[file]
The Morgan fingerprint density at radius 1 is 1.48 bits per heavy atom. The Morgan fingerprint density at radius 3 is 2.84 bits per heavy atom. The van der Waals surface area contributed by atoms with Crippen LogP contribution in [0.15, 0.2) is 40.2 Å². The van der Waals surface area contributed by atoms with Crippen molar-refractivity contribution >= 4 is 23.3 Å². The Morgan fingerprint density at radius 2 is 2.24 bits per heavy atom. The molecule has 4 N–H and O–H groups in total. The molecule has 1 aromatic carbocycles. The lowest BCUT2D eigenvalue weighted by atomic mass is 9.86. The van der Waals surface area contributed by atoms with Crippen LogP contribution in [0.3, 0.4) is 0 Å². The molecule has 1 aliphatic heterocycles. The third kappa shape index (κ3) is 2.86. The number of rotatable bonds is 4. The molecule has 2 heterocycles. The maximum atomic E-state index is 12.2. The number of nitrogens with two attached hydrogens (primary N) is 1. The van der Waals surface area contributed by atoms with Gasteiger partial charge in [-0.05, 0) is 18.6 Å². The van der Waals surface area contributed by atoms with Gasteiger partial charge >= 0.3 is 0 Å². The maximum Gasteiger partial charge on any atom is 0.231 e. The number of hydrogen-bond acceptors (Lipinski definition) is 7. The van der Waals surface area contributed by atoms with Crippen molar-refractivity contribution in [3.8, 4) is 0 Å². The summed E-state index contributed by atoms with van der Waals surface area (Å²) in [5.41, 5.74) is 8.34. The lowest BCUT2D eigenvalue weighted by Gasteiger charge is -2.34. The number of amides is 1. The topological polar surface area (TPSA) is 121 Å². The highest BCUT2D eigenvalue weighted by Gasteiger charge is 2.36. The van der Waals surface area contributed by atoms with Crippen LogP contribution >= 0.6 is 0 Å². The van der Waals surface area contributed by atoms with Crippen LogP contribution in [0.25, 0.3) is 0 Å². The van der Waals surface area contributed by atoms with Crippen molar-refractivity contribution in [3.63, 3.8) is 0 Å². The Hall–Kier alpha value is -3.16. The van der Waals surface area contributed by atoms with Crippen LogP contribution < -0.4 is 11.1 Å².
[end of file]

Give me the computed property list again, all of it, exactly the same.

The Morgan fingerprint density at radius 1 is 1.48 bits per heavy atom. The Morgan fingerprint density at radius 3 is 2.84 bits per heavy atom. The van der Waals surface area contributed by atoms with Crippen LogP contribution in [0.15, 0.2) is 40.2 Å². The van der Waals surface area contributed by atoms with Crippen molar-refractivity contribution >= 4 is 23.3 Å². The Morgan fingerprint density at radius 2 is 2.24 bits per heavy atom. The molecule has 4 N–H and O–H groups in total. The molecule has 1 aromatic carbocycles. The lowest BCUT2D eigenvalue weighted by atomic mass is 9.86. The van der Waals surface area contributed by atoms with Crippen LogP contribution in [0.3, 0.4) is 0 Å². The molecule has 1 aliphatic heterocycles. The third kappa shape index (κ3) is 2.86. The number of rotatable bonds is 4. The molecule has 2 heterocycles. The maximum atomic E-state index is 12.2. The number of nitrogens with two attached hydrogens (primary N) is 1. The van der Waals surface area contributed by atoms with Gasteiger partial charge in [-0.05, 0) is 18.6 Å². The van der Waals surface area contributed by atoms with Gasteiger partial charge >= 0.3 is 0 Å². The maximum Gasteiger partial charge on any atom is 0.231 e. The number of hydrogen-bond acceptors (Lipinski definition) is 7. The van der Waals surface area contributed by atoms with Crippen molar-refractivity contribution in [3.8, 4) is 0 Å². The summed E-state index contributed by atoms with van der Waals surface area (Å²) in [5.41, 5.74) is 8.34. The lowest BCUT2D eigenvalue weighted by Gasteiger charge is -2.34. The number of amides is 1. The topological polar surface area (TPSA) is 121 Å². The highest BCUT2D eigenvalue weighted by Gasteiger charge is 2.36. The van der Waals surface area contributed by atoms with Crippen LogP contribution >= 0.6 is 0 Å². The van der Waals surface area contributed by atoms with Crippen LogP contribution in [0.25, 0.3) is 0 Å². The van der Waals surface area contributed by atoms with Crippen molar-refractivity contribution in [3.63, 3.8) is 0 Å². The Hall–Kier alpha value is -3.16. The van der Waals surface area contributed by atoms with Crippen LogP contribution < -0.4 is 11.1 Å².